US7791597B2 - Uniquely identifiable inking instruments - Google Patents

Uniquely identifiable inking instruments Download PDF

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Publication number
US7791597B2
US7791597B2 US11/382,812 US38281206A US7791597B2 US 7791597 B2 US7791597 B2 US 7791597B2 US 38281206 A US38281206 A US 38281206A US 7791597 B2 US7791597 B2 US 7791597B2
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United States
Prior art keywords
light
light source
inking
inking instrument
instrument
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US11/382,812
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US20070188478A1 (en
Inventor
Dana Lu Silverstein
Duncan
Manolito E. Adan
Nigel Stuart Keam
Robert Brigham
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Microsoft Technology Licensing LLC
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Microsoft Corp
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Priority to US11/351,295 priority Critical patent/US7692639B2/en
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Priority to US11/382,812 priority patent/US7791597B2/en
Assigned to MICROSOFT CORPORATION reassignment MICROSOFT CORPORATION ASSIGNMENT OF ASSIGNORS INTEREST (SEE DOCUMENT FOR DETAILS). Assignors: ADAN, MANOLITO E., BRIGHAM, ROBERT, DUNCAN, KEAM, NIGEL STUART, SILVERSTEIN, DANA LU
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Publication of US7791597B2 publication Critical patent/US7791597B2/en
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    • GPHYSICS
    • G06COMPUTING; CALCULATING; COUNTING
    • G06FELECTRIC DIGITAL DATA PROCESSING
    • G06F3/00Input arrangements for transferring data to be processed into a form capable of being handled by the computer; Output arrangements for transferring data from processing unit to output unit, e.g. interface arrangements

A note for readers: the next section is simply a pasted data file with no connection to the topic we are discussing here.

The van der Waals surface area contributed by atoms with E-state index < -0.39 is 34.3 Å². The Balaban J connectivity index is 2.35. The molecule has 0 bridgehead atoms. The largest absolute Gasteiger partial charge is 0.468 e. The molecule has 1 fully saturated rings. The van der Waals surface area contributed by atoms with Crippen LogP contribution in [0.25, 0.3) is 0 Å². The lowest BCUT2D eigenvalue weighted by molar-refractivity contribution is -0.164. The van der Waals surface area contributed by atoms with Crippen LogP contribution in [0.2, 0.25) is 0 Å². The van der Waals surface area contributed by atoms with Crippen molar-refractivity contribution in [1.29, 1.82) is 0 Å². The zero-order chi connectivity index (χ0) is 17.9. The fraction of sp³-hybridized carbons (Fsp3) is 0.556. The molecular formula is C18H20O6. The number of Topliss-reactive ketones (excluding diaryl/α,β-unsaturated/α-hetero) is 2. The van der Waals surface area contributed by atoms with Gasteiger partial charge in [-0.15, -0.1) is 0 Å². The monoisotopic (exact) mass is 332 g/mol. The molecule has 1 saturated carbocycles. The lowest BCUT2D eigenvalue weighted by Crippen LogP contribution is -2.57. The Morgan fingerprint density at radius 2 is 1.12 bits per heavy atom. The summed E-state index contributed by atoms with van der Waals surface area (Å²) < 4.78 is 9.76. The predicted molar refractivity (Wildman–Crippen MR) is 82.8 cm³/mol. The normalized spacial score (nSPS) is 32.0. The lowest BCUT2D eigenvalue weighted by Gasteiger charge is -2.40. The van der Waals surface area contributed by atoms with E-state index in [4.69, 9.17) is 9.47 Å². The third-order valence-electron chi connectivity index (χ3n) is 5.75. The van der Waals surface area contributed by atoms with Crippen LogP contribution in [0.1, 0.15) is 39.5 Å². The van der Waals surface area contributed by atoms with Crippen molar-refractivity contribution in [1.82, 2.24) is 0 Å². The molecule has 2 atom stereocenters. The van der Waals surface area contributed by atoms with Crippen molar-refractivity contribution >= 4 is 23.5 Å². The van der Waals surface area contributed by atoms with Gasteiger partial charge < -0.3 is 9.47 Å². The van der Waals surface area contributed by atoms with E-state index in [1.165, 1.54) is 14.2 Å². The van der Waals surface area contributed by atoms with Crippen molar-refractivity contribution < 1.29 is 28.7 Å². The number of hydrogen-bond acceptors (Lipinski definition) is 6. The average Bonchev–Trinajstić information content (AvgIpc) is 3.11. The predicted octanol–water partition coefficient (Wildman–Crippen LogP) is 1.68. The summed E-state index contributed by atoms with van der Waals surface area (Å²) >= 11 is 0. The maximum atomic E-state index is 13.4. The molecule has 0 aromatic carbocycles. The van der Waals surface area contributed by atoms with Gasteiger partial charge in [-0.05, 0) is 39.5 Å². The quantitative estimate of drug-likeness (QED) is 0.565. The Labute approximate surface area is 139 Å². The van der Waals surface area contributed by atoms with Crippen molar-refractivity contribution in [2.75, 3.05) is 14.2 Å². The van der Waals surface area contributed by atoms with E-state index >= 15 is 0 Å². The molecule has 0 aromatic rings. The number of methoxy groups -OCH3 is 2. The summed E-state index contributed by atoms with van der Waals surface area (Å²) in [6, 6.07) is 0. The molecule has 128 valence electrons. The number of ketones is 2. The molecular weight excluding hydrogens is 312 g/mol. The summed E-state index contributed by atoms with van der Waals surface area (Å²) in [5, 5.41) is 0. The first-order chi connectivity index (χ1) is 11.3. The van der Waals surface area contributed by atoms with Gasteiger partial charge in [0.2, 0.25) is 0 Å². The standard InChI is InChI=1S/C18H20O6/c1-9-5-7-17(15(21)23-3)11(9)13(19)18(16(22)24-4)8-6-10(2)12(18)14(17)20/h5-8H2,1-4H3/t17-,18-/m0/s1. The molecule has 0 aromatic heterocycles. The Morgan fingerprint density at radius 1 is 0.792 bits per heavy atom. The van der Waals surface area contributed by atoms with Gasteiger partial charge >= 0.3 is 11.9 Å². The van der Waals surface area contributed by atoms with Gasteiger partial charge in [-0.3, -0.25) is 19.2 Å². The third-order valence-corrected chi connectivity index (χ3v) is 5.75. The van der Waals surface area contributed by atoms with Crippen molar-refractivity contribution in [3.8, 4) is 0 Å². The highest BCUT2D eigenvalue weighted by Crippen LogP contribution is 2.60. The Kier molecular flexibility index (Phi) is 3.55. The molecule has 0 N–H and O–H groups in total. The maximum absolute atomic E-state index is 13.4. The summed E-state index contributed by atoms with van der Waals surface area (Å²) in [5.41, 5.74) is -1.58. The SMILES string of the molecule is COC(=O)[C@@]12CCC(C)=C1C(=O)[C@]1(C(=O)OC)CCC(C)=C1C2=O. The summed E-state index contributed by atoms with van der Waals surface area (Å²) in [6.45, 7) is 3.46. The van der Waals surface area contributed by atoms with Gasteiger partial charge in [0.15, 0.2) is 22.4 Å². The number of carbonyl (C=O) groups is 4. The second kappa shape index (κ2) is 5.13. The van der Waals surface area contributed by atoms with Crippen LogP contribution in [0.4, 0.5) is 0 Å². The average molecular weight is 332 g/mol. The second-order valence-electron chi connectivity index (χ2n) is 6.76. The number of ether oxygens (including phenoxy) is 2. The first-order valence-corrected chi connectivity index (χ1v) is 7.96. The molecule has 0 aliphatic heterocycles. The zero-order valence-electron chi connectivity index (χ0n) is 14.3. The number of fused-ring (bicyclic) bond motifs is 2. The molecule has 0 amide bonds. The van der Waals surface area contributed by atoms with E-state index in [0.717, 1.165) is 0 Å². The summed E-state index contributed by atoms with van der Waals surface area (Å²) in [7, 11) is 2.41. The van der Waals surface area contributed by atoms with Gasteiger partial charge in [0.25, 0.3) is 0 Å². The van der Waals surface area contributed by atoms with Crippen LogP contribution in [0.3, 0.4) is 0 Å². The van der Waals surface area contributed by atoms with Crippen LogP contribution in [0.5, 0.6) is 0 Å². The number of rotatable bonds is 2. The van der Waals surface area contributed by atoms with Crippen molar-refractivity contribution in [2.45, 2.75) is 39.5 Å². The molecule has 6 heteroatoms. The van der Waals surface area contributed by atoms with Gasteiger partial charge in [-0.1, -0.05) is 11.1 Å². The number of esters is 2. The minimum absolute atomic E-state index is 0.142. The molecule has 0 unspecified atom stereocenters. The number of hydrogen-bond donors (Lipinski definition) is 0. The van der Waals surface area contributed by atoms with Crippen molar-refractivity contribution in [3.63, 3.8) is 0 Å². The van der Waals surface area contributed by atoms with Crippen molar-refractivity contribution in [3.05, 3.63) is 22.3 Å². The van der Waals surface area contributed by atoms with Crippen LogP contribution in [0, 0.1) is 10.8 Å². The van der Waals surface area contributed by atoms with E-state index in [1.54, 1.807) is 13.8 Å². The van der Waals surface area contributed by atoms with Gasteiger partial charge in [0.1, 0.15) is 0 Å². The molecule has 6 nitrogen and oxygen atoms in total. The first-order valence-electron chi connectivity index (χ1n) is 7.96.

• G06F3/01Input arrangements or combined input and output arrangements for interaction between user and computer
    • G06F3/03Arrangements for converting the position or the displacement of a member into a coded form
    • G06F3/033Pointing devices displaced or positioned by the user, e.g. mice, trackballs, pens or joysticks; Accessories therefor
    • G06F3/0354Pointing devices displaced or positioned by the user, e.g. mice, trackballs, pens or joysticks; Accessories therefor with detection of 2D relative movements between the device, or an operating part thereof, and a plane or surface, e.g. 2D mice, trackballs, pens or pucks
    • G06F3/03542Light pens for emitting or receiving light
    • GPHYSICS
    • G06COMPUTING; CALCULATING; COUNTING
    • G06FELECTRIC DIGITAL DATA PROCESSING
    • G06F3/00Input arrangements for transferring data to be processed into a form capable of being handled by the computer; Output arrangements for transferring data from processing unit to output unit, e.g. interface arrangements
    • G06F3/01Input arrangements or combined input and output arrangements for interaction between user and computer
    • G06F3/03Arrangements for converting the position or the displacement of a member into a coded form
    • G06F3/033Pointing devices displaced or positioned by the user, e.g. mice, trackballs, pens or joysticks; Accessories therefor
    • G06F3/0354Pointing devices displaced or positioned by the user, e.g. mice, trackballs, pens or joysticks; Accessories therefor with detection of 2D relative movements between the device, or an operating part thereof, and a plane or surface, e.g. 2D mice, trackballs, pens or pucks
    • G06F3/03545Pens or stylus
    • GPHYSICS
    • G06COMPUTING; CALCULATING; COUNTING
    • G06FELECTRIC DIGITAL DATA PROCESSING
    • G06F3/00Input arrangements for transferring data to be processed into a form capable of being handled by the computer; Output arrangements for transferring data from processing unit to output unit, e.g. interface arrangements
    • G06F3/01Input arrangements or combined input and output arrangements for interaction between user and computer
    • G06F3/03Arrangements for converting the position or the displacement of a member into a coded form
    • G06F3/041Digitisers, e.g. for touch screens or touch pads, characterised by the transducing means
    • G06F3/042Digitisers, e.g. for touch screens or touch pads, characterised by the transducing means by opto-electronic means

Abstract